Tag: Ben Carson

Do Republicans Care About Winning?


DebateThe question dogs any woman who writes about politics: “Don’t you want to see the first woman elected president of the United States?” The unstated premise, always obvious, is that you are some sort of traitor to your sex if your hand isn’t itching to pull the lever for someone with the correct chromosomes. My answer has always been, “That depends upon what she believes.”

Hillary Clinton banked on the First Woman President effect from the start — an understandable gambit for someone with no substantive accomplishments and many flaws. Her sex may be the only thing she hasn’t lied about. She doubtless lulls herself to sleep at night by lovingly eyeing the cross tabs of election data showing that women are an ever increasing share of the total electorate (53 percent in 2012); that single women in particular lean hard to the Democrats (67 percent voted for Obama in 2012); and that marriage is on the decline among younger voters.

Two things will disturb her reverie. One: In the past two months, according to an ABC News/Washington Post poll, Mrs. Clinton’s support among Democratic women voters has dropped by 29 points, from 71 percent to 42 percent. Two: Carly Fiorina demonstrates what a true leader looks like.

Attention, Science! Fans: People are Complicated


Over the past few election cycles, it’s become standard practice to ask the Republican candidates whether or not they “believe” in evolution, and to use their answers as a test to determine the candidates’ piety, critical thinking skills, and cultural values. I find the evidence for common descent and change over time to be incredibly compelling, so I think the question is useful, but its heuristic value as a shorthand for whether one “accepts science” is wildly overrated. People are complicated, and it’s generally foolhardy to evaluate someone’s thinking on a single metric.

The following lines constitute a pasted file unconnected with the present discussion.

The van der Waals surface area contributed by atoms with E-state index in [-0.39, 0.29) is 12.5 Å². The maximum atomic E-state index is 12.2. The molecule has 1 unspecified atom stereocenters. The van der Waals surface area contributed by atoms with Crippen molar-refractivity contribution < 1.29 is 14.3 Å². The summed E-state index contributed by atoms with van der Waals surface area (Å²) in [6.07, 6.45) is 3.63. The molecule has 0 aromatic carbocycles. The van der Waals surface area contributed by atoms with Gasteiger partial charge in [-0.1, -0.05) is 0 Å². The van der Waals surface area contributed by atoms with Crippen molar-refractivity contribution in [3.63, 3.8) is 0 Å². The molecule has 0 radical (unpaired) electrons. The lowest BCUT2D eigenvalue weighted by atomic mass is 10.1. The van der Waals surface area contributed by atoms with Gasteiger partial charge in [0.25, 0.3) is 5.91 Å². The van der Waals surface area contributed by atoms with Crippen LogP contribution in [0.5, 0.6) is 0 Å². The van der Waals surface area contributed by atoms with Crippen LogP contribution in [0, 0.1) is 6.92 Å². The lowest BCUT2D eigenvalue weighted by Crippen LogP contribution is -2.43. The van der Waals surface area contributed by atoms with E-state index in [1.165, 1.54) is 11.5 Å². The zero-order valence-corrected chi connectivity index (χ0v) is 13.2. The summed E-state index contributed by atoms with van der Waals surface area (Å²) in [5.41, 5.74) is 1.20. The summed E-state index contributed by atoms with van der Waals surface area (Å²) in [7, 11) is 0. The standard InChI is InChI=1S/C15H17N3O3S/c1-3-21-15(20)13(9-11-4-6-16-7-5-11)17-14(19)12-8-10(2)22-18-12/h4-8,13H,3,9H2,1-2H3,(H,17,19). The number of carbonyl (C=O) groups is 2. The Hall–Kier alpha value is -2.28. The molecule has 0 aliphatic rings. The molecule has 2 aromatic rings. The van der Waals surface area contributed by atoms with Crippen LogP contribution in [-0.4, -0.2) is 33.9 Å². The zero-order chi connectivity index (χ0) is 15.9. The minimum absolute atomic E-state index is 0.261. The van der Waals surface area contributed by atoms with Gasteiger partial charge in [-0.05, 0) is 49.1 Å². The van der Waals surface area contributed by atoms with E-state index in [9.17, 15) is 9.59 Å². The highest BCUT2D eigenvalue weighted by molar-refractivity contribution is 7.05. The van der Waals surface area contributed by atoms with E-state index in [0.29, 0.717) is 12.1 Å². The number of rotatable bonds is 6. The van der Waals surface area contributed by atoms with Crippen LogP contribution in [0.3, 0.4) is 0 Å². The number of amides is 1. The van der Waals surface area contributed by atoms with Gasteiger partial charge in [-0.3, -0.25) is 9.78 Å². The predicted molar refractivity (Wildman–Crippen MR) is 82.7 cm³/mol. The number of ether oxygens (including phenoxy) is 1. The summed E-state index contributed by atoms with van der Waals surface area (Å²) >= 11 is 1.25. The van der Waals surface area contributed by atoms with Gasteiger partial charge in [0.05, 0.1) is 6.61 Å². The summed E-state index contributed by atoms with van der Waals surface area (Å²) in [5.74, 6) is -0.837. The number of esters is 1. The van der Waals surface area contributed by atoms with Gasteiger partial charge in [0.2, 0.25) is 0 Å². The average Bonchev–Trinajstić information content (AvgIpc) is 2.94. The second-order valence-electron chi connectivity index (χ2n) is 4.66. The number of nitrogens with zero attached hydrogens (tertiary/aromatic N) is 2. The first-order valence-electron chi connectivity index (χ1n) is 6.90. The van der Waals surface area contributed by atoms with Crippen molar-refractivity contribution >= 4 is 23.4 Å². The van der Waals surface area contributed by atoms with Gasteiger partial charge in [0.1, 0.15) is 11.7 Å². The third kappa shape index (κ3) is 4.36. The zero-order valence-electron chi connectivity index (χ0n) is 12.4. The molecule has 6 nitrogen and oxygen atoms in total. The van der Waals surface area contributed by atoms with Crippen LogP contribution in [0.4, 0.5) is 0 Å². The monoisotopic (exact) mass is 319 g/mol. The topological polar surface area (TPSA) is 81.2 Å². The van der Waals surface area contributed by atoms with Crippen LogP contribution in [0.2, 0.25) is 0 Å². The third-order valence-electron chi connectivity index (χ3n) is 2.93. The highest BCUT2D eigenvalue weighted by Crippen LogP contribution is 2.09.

As a case in point, consider the exchange last night over vaccines. Over the last decade — and again in the debate — Trump has repeatedly claimed that vaccines are the source of the “autism epidemic.” This is demonstrably false. The rise in autism diagnoses is overwhelmingly the result of broadening its definition and greater public concern and awareness. Moreover, the study that initially started the scare has been retracted by its publisher, and the ingredient (thimerosal) most commonly alleged to be the culprit hasn’t been in the standard childhood vaccination schedule* since around 2002. Diagnoses have continued to rise, regardless.

Review: Remembering Who We Are: A Treasury of Conservative Commencement Addresses


rem-who-we-areAccording to US Federal Election Commission data, 96 percent of Ivy League faculty and administrators that gave money to a presidential candidate in 2012 donated to President Obama. The left-leaning nature of American academia is well-known, but rarely raised in polite company. Speaking at Harvard’s 363rd commencement last year, however, New York Mayor Michael Bloomberg did just that. Citing the Election Commission’s figure, he uncomfortably tempered Harvard’s next generation of leaders with a message of tolerance over uniformity. “There was more disagreement than that among the members of the old Soviet Politburo,” he said, adding the obvious sleight that “a university cannot be great if its faculty is politically homogenous.”